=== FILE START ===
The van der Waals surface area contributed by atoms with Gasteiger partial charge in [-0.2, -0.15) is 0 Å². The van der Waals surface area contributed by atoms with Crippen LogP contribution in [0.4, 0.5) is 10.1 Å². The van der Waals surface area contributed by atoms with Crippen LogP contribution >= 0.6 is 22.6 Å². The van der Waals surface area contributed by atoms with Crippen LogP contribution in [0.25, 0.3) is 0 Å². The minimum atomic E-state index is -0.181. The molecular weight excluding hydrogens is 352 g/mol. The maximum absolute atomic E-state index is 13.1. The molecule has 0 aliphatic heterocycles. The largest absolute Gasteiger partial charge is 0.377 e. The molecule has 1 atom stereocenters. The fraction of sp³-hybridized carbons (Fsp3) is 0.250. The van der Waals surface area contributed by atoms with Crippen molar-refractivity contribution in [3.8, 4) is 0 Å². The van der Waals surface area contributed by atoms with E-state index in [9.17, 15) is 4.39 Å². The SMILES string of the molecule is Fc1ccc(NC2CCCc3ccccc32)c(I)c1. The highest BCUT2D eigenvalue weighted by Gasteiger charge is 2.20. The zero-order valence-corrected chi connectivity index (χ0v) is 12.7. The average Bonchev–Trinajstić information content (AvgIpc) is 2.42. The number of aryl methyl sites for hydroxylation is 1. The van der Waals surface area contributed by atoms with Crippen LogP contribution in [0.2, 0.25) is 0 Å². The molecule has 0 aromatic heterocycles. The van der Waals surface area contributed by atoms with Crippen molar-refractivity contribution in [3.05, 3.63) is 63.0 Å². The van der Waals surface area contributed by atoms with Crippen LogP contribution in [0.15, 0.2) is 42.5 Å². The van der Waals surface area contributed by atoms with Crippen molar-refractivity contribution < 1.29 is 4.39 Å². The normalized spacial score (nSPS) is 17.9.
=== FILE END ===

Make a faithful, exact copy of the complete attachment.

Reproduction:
The van der Waals surface area contributed by atoms with Gasteiger partial charge in [-0.2, -0.15) is 0 Å². The van der Waals surface area contributed by atoms with Crippen LogP contribution in [0.4, 0.5) is 10.1 Å². The van der Waals surface area contributed by atoms with Crippen LogP contribution >= 0.6 is 22.6 Å². The van der Waals surface area contributed by atoms with Crippen LogP contribution in [0.25, 0.3) is 0 Å². The minimum atomic E-state index is -0.181. The molecular weight excluding hydrogens is 352 g/mol. The maximum absolute atomic E-state index is 13.1. The molecule has 0 aliphatic heterocycles. The largest absolute Gasteiger partial charge is 0.377 e. The molecule has 1 atom stereocenters. The fraction of sp³-hybridized carbons (Fsp3) is 0.250. The van der Waals surface area contributed by atoms with Crippen molar-refractivity contribution in [3.8, 4) is 0 Å². The van der Waals surface area contributed by atoms with E-state index in [9.17, 15) is 4.39 Å². The SMILES string of the molecule is Fc1ccc(NC2CCCc3ccccc32)c(I)c1. The highest BCUT2D eigenvalue weighted by Gasteiger charge is 2.20. The zero-order valence-corrected chi connectivity index (χ0v) is 12.7. The average Bonchev–Trinajstić information content (AvgIpc) is 2.42. The number of aryl methyl sites for hydroxylation is 1. The van der Waals surface area contributed by atoms with Crippen LogP contribution in [0.2, 0.25) is 0 Å². The molecule has 0 aromatic heterocycles. The van der Waals surface area contributed by atoms with Crippen molar-refractivity contribution in [3.05, 3.63) is 63.0 Å². The van der Waals surface area contributed by atoms with Crippen LogP contribution in [0.15, 0.2) is 42.5 Å². The van der Waals surface area contributed by atoms with Crippen molar-refractivity contribution < 1.29 is 4.39 Å². The normalized spacial score (nSPS) is 17.9.